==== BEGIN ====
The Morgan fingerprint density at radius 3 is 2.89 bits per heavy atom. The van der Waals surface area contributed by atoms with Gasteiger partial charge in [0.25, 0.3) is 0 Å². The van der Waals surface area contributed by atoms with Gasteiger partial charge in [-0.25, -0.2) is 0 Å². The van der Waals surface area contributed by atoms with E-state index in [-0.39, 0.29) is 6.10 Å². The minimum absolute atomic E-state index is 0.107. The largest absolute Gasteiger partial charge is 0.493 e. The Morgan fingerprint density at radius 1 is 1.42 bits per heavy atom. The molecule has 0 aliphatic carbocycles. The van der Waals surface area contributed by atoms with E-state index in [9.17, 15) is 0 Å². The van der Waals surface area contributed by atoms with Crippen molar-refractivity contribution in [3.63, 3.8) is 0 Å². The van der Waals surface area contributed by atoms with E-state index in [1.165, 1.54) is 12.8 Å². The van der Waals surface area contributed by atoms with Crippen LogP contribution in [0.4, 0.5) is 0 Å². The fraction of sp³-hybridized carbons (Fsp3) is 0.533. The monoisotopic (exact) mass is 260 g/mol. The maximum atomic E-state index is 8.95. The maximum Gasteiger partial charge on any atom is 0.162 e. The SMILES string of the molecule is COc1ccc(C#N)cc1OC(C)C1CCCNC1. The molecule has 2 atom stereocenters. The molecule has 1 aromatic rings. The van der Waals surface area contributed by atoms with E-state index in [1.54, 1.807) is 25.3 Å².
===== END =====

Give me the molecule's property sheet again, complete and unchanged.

The Morgan fingerprint density at radius 3 is 2.89 bits per heavy atom. The van der Waals surface area contributed by atoms with Gasteiger partial charge in [0.25, 0.3) is 0 Å². The van der Waals surface area contributed by atoms with Gasteiger partial charge in [-0.25, -0.2) is 0 Å². The van der Waals surface area contributed by atoms with E-state index in [-0.39, 0.29) is 6.10 Å². The minimum absolute atomic E-state index is 0.107. The largest absolute Gasteiger partial charge is 0.493 e. The Morgan fingerprint density at radius 1 is 1.42 bits per heavy atom. The molecule has 0 aliphatic carbocycles. The van der Waals surface area contributed by atoms with E-state index in [9.17, 15) is 0 Å². The van der Waals surface area contributed by atoms with Crippen molar-refractivity contribution in [3.63, 3.8) is 0 Å². The van der Waals surface area contributed by atoms with E-state index in [1.165, 1.54) is 12.8 Å². The van der Waals surface area contributed by atoms with Crippen LogP contribution in [0.4, 0.5) is 0 Å². The fraction of sp³-hybridized carbons (Fsp3) is 0.533. The monoisotopic (exact) mass is 260 g/mol. The maximum atomic E-state index is 8.95. The maximum Gasteiger partial charge on any atom is 0.162 e. The SMILES string of the molecule is COc1ccc(C#N)cc1OC(C)C1CCCNC1. The molecule has 2 atom stereocenters. The molecule has 1 aromatic rings. The van der Waals surface area contributed by atoms with E-state index in [1.54, 1.807) is 25.3 Å².